CNPS SCV Scholarship Winners
The Santa Clara Valley Chapter of CNPS has supported California native plant research by students since 1999. Starting in 2018, the graduate student scholarships include the Donald Mayall Conservation Scholarship and the Sally Casey Shooting Stars Scholarship in recognition of the contributions of two of our Chapter’s CNPS Fellows who were very supportive of education, research and conservation activities.
2020 Scholarship Recipients
Martin Purdy Claremont Graduate School / California Botanical Garden (Donald Mayall Conservation Graduate Research Scholarship). Martin has been exploring the flora of Coyote Ridge area, a 50 square mile alpine site located in northwest Inyo County for the past year. This year, he will document the diversity and distribution of vascular and nonvascular plant species, publish a voucher based, annotated checklist of plants, and provide this information to the Inyo National Forest and California Natural Diversity Database and other appropriate agencies. The primary recipient of the plant vouchers will be the Santa Ana Botanical Garden Herbarium.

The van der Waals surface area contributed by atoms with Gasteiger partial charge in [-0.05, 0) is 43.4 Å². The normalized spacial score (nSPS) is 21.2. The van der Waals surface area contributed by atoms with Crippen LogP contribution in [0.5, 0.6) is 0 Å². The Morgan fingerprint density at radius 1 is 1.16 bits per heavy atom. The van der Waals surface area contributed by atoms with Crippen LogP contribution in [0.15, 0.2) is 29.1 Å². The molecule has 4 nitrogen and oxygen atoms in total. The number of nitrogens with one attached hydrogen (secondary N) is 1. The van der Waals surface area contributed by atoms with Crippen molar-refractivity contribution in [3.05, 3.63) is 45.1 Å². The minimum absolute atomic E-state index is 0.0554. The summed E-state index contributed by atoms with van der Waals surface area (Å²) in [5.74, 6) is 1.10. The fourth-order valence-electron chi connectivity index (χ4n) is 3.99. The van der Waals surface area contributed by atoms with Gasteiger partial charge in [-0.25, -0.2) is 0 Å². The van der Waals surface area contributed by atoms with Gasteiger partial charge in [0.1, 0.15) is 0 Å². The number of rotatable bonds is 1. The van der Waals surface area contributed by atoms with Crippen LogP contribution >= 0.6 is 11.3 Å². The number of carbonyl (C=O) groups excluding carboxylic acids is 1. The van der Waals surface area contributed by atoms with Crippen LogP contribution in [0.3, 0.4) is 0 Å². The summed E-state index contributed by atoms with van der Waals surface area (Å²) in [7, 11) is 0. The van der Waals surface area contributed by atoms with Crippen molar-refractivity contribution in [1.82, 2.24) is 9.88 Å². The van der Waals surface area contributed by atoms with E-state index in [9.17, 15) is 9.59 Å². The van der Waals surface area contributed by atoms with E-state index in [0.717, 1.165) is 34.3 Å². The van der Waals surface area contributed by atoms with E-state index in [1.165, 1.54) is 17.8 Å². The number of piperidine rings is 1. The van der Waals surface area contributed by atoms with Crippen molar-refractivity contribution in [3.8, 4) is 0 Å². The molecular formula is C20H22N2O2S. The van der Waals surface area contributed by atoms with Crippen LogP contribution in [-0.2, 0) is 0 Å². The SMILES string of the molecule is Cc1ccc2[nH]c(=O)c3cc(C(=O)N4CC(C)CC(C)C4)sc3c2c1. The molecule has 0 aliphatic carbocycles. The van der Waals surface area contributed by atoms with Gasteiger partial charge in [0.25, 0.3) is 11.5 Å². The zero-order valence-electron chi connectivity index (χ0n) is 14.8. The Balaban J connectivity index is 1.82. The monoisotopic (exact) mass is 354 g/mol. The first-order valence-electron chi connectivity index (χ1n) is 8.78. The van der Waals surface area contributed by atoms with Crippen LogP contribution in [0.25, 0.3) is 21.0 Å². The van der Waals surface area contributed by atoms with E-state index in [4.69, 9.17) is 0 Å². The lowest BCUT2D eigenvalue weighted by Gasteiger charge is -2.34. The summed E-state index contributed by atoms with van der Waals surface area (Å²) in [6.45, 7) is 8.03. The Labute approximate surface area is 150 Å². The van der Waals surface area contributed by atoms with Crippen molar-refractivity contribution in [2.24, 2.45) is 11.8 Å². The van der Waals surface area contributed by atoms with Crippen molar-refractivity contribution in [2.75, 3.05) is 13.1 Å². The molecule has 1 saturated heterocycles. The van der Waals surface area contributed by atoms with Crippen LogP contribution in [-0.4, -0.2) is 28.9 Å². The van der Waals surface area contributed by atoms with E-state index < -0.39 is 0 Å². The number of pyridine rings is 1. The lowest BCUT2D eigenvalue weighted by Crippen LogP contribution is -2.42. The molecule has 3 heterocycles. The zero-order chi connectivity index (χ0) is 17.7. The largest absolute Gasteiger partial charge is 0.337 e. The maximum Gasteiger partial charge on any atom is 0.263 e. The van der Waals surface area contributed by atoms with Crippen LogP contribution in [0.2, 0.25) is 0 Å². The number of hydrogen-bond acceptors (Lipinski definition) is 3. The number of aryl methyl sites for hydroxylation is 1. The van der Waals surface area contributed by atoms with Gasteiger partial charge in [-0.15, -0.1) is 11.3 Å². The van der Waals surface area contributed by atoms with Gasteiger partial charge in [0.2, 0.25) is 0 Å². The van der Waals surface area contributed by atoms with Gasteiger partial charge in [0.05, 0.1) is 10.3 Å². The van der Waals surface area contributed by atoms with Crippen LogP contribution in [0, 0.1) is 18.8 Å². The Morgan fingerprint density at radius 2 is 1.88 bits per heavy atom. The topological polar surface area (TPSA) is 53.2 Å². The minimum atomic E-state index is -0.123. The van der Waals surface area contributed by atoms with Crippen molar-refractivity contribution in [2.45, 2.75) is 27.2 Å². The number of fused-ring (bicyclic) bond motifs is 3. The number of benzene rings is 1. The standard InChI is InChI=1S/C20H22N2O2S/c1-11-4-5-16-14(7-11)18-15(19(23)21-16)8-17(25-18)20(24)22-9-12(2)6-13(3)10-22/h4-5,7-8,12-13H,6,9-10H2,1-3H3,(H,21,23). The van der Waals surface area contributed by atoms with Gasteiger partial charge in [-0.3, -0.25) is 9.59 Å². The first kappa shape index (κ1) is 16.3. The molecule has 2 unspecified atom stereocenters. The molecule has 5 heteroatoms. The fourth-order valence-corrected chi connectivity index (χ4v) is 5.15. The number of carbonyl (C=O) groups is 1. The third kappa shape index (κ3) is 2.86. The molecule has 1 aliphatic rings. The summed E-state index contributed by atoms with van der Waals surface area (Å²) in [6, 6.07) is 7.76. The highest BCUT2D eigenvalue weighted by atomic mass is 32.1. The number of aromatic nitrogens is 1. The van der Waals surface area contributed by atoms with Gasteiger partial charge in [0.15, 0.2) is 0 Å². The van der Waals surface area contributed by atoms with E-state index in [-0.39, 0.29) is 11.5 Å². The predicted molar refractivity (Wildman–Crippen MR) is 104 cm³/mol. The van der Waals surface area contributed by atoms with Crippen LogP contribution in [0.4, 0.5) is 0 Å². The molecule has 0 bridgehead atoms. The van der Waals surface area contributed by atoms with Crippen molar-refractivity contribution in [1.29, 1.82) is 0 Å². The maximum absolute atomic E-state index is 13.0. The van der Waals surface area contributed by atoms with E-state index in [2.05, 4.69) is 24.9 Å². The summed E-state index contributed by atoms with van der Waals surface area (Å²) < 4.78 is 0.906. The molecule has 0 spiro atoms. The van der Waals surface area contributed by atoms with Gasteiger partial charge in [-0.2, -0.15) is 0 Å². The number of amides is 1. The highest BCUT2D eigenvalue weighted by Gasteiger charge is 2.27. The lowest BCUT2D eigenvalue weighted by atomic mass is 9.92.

Brook Constantz University of California, Santa Cruz (Graduate Research Scholarship). Brook will be comparing the native grasses, understory, and woody species of four older riparian restoration sites along the Upper Sacramento River. Most restoration sites are monitored for around three years but Brook will be looking at restoration sites that are 17-31 years old and compare them to intact remnant forests. Her work will help document whether riparian forests are recovering over the long term which may help guide future restoration projects.
Emma R, Fryer, California Polytechnic State University, San Luis Obispo (Sally Casey Shooting Stars Graduate Research Scholarship). Emma is studying the verdict clay endemic flora of the San Joaquin Desert, a region which includes Cantua Creek, the Panoche - Coalinga Area of Critical Environmental Concern, and the Carrizo Plain. She will quantify the soil conditions that give rise to the community assemblage of 15 endemic plants as well as the mechanisms within each plant that allow them to tolerate these soils. She is also evaluating how an invasive weed, Bromus madritensis, is impacting this native plant community.